Recording ‘Star Trek: Discovery’ Season 3 Score Is “Extremely Time-Consuming,” Says Composer Jeff Russo

The Star Trek Universe panel offered some insights into the third season of Star Trek Discovery, but nothing on the progress of post-production as fans wait for the third season, which still doesn’t have a release date. However, another Comic-Con@Home panel offered up some details on one of the more difficult challenges for post-production during quarantine: recording the score.

Russo talks Disco season 3 recording

When TrekMovie spoke to Discovery composer Jeff Russo in April, he believed that he couldn’t start work on recording the score for the third season until the pandemic lockdown lifted in California, so he could gather together the dozens of musicians, engineers and others needed for recording on a scoring stage. But as the pandemic lockdown continued into May, Russo and his team developed a new process to record scores remotely.

During a “Behind the Music” virtual panel for Comic-Con@Home, Russo said he has used this remote recording technique successfully and completed the scores for the second season of Umbrella Academy and the first season of Cursed, both of which were released on Netflix in July. Russo gave an overview of the process:

Luckily Star Trek: Discovery had finished production, so for post-production everybody is just working from home. We will be able to finish that season of the show… All those things that finished production beforehand, we were able to do. We had to put together a remote orchestra, including Star Trek, which is 40 people all in their bedrooms or all in their garages. All of them talking to my engineer about where to put the mic, what mic to use. How to do this and how to do that to get the most out of that sound, so we can take all 40 of those performances and edit them together and magically make them sound like we were at the Warner Brothers scoring stage or the Fox scoring stage, which are the two places I normally work. And that has been EXTREMELY time consuming and extremely complicated but it has been also extremely fulfilling.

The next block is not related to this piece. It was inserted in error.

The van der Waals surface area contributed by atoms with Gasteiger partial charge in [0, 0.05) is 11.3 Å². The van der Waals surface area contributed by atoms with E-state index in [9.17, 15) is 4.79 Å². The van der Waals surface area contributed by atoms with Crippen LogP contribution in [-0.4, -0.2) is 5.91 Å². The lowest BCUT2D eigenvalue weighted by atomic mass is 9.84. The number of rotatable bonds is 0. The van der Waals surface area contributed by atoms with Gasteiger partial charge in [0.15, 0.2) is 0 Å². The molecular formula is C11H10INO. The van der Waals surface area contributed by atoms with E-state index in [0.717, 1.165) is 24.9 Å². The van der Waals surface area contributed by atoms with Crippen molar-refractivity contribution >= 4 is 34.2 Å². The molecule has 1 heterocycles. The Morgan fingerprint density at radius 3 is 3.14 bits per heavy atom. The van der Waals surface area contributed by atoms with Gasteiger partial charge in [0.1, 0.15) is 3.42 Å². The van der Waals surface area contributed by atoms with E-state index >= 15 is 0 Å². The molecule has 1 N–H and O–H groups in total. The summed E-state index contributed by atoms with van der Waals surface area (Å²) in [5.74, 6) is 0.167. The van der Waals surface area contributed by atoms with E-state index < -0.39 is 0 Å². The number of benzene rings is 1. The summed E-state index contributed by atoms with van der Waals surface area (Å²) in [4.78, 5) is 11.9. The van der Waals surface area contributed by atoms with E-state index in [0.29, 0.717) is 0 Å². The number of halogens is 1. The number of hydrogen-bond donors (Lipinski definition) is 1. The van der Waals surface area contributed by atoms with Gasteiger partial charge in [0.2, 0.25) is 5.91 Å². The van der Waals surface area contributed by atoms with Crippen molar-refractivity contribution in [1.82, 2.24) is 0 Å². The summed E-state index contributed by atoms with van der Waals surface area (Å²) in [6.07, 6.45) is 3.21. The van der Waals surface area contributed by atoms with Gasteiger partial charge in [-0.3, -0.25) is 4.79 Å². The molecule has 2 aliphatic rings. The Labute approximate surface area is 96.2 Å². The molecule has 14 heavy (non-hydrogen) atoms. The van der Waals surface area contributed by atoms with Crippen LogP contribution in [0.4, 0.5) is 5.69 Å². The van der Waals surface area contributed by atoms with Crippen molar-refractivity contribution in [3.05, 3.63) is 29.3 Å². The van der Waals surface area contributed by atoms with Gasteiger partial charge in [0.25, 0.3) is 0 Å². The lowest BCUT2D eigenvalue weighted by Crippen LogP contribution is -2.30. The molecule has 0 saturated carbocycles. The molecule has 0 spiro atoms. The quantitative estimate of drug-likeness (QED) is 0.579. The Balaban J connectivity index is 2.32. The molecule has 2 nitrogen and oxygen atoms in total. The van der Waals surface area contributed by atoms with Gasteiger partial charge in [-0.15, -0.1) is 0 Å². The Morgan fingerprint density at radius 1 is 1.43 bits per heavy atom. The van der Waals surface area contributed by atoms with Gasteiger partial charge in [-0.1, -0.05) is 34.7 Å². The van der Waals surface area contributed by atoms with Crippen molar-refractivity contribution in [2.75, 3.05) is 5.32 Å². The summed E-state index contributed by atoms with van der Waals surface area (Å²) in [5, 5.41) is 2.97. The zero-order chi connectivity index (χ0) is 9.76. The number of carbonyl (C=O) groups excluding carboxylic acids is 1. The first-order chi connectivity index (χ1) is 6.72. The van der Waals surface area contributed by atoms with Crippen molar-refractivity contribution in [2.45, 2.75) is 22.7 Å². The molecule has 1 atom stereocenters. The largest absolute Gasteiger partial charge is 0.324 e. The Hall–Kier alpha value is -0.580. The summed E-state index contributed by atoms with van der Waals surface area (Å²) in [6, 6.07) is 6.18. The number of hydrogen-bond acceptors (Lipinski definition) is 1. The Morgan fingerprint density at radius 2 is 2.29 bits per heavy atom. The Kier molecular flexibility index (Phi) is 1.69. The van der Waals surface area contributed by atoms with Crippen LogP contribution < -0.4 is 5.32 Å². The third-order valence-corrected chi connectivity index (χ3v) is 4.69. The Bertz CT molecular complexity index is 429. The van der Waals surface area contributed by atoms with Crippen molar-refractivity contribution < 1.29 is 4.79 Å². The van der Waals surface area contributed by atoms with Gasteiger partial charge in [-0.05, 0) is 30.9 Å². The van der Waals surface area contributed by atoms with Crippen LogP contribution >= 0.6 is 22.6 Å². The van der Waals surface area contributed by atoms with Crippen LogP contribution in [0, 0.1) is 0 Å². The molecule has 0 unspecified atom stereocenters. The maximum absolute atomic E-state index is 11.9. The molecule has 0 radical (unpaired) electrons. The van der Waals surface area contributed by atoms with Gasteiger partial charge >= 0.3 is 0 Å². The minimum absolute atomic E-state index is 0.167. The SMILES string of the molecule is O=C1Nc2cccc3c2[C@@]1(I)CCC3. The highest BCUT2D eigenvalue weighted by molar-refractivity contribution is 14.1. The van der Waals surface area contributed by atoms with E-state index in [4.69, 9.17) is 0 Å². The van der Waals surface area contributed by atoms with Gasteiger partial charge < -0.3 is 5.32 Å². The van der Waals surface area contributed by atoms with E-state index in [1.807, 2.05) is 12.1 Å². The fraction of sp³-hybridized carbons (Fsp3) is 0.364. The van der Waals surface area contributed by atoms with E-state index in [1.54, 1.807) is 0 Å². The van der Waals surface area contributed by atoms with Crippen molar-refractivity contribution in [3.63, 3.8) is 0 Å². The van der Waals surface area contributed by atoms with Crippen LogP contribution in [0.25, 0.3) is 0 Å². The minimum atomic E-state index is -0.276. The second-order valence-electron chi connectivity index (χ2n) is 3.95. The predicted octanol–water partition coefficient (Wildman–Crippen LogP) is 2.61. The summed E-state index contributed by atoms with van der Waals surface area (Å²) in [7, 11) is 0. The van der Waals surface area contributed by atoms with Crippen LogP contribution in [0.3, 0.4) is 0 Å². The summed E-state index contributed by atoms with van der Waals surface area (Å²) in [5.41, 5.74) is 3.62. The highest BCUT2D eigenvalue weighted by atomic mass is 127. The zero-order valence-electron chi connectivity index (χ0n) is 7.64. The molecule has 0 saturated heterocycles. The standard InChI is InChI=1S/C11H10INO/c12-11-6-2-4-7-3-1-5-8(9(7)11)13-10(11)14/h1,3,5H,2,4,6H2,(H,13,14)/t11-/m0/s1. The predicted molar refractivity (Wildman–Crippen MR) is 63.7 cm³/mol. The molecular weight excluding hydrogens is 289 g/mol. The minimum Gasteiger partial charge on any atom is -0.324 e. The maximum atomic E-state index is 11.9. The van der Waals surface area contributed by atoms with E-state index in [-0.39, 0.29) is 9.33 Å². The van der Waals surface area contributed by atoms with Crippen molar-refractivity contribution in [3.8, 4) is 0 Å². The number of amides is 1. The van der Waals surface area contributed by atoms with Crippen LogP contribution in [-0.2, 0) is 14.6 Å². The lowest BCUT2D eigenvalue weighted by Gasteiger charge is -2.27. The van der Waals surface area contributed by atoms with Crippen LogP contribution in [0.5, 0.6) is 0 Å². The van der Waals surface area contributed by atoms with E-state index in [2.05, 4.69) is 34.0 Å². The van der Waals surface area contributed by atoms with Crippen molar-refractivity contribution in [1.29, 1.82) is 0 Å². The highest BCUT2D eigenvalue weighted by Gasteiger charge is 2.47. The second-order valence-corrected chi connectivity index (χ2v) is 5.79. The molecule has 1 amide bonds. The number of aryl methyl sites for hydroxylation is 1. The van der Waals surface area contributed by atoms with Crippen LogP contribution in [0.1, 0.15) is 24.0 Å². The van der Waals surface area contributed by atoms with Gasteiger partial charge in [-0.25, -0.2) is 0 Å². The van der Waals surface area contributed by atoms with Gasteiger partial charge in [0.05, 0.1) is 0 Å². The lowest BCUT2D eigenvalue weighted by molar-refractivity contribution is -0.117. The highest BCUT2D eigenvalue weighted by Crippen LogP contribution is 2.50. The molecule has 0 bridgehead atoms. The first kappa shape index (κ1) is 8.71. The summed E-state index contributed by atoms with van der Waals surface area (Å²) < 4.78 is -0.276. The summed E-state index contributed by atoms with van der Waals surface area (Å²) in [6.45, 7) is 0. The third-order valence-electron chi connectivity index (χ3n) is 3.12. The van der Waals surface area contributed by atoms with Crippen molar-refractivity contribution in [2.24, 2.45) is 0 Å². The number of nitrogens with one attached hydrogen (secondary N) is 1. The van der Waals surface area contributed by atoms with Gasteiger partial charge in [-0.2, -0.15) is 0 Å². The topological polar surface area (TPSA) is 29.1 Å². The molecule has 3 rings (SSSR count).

Officially CBS has been saying that the third season is coming in 2020. However, those who work on the show have made it clear that post-production for a show like Discovery is very complicated, especially during these times. Earlier this month co-showrunner Michelle Paradise implored fans to be patient, saying “our incredible team is working nonstop to bring it to you as soon as possible. It’s taking a bit longer these days, but it’s worth the wait.” In June, editor Scott Gamzon had a similar message, reporting that the team was “working as best and as fast as we can,” but he also noted that working from home “presents numerous challenges that have slowed down our process.”

July 27 UPDATE: CBS Announces October 15 release date for Discovery season 3

Discovery season 3 is still coming in 2020 according to a graphic shown during Comic-Con@Home Star Trek Universe panel

With musical homage, a little goes a long way